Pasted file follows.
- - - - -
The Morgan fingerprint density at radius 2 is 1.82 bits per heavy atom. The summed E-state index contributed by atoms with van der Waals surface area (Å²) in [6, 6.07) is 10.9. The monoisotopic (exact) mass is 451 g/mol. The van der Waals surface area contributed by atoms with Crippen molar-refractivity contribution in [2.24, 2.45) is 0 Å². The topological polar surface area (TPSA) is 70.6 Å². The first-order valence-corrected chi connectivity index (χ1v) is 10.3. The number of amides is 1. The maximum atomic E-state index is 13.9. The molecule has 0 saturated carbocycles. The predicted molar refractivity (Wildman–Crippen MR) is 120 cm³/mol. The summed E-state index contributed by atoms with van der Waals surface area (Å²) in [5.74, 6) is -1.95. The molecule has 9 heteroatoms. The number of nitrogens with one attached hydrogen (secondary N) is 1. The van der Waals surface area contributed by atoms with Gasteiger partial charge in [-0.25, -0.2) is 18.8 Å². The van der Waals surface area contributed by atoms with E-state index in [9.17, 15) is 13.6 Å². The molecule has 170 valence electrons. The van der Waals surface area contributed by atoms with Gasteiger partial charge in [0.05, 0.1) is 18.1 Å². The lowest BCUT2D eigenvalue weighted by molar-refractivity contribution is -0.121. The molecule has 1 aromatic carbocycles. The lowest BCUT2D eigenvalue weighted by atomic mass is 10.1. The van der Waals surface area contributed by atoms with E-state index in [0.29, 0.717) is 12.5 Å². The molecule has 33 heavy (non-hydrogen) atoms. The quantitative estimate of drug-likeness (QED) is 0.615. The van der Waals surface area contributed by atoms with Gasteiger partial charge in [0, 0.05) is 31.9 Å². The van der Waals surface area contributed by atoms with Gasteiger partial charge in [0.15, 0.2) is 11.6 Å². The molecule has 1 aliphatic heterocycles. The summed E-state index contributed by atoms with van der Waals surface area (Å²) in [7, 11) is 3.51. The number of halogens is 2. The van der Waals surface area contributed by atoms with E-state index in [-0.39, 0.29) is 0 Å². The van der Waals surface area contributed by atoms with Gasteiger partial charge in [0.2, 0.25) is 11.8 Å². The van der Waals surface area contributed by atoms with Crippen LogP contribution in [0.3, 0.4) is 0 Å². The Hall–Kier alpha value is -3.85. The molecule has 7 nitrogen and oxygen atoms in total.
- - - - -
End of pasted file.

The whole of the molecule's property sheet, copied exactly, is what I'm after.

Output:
The Morgan fingerprint density at radius 2 is 1.82 bits per heavy atom. The summed E-state index contributed by atoms with van der Waals surface area (Å²) in [6, 6.07) is 10.9. The monoisotopic (exact) mass is 451 g/mol. The van der Waals surface area contributed by atoms with Crippen molar-refractivity contribution in [2.24, 2.45) is 0 Å². The topological polar surface area (TPSA) is 70.6 Å². The first-order valence-corrected chi connectivity index (χ1v) is 10.3. The number of amides is 1. The maximum atomic E-state index is 13.9. The molecule has 0 saturated carbocycles. The predicted molar refractivity (Wildman–Crippen MR) is 120 cm³/mol. The summed E-state index contributed by atoms with van der Waals surface area (Å²) in [5.74, 6) is -1.95. The molecule has 9 heteroatoms. The number of nitrogens with one attached hydrogen (secondary N) is 1. The van der Waals surface area contributed by atoms with Gasteiger partial charge in [-0.25, -0.2) is 18.8 Å². The van der Waals surface area contributed by atoms with E-state index in [9.17, 15) is 13.6 Å². The molecule has 170 valence electrons. The van der Waals surface area contributed by atoms with Gasteiger partial charge in [0.05, 0.1) is 18.1 Å². The lowest BCUT2D eigenvalue weighted by molar-refractivity contribution is -0.121. The molecule has 1 aromatic carbocycles. The lowest BCUT2D eigenvalue weighted by atomic mass is 10.1. The van der Waals surface area contributed by atoms with E-state index in [0.29, 0.717) is 12.5 Å². The molecule has 33 heavy (non-hydrogen) atoms. The quantitative estimate of drug-likeness (QED) is 0.615. The van der Waals surface area contributed by atoms with Gasteiger partial charge in [0, 0.05) is 31.9 Å². The van der Waals surface area contributed by atoms with Gasteiger partial charge in [0.15, 0.2) is 11.6 Å². The molecule has 1 aliphatic heterocycles. The summed E-state index contributed by atoms with van der Waals surface area (Å²) in [7, 11) is 3.51. The number of halogens is 2. The van der Waals surface area contributed by atoms with E-state index in [-0.39, 0.29) is 0 Å². The van der Waals surface area contributed by atoms with Gasteiger partial charge in [0.2, 0.25) is 11.8 Å². The van der Waals surface area contributed by atoms with Crippen LogP contribution in [0.3, 0.4) is 0 Å². The Hall–Kier alpha value is -3.85. The molecule has 7 nitrogen and oxygen atoms in total.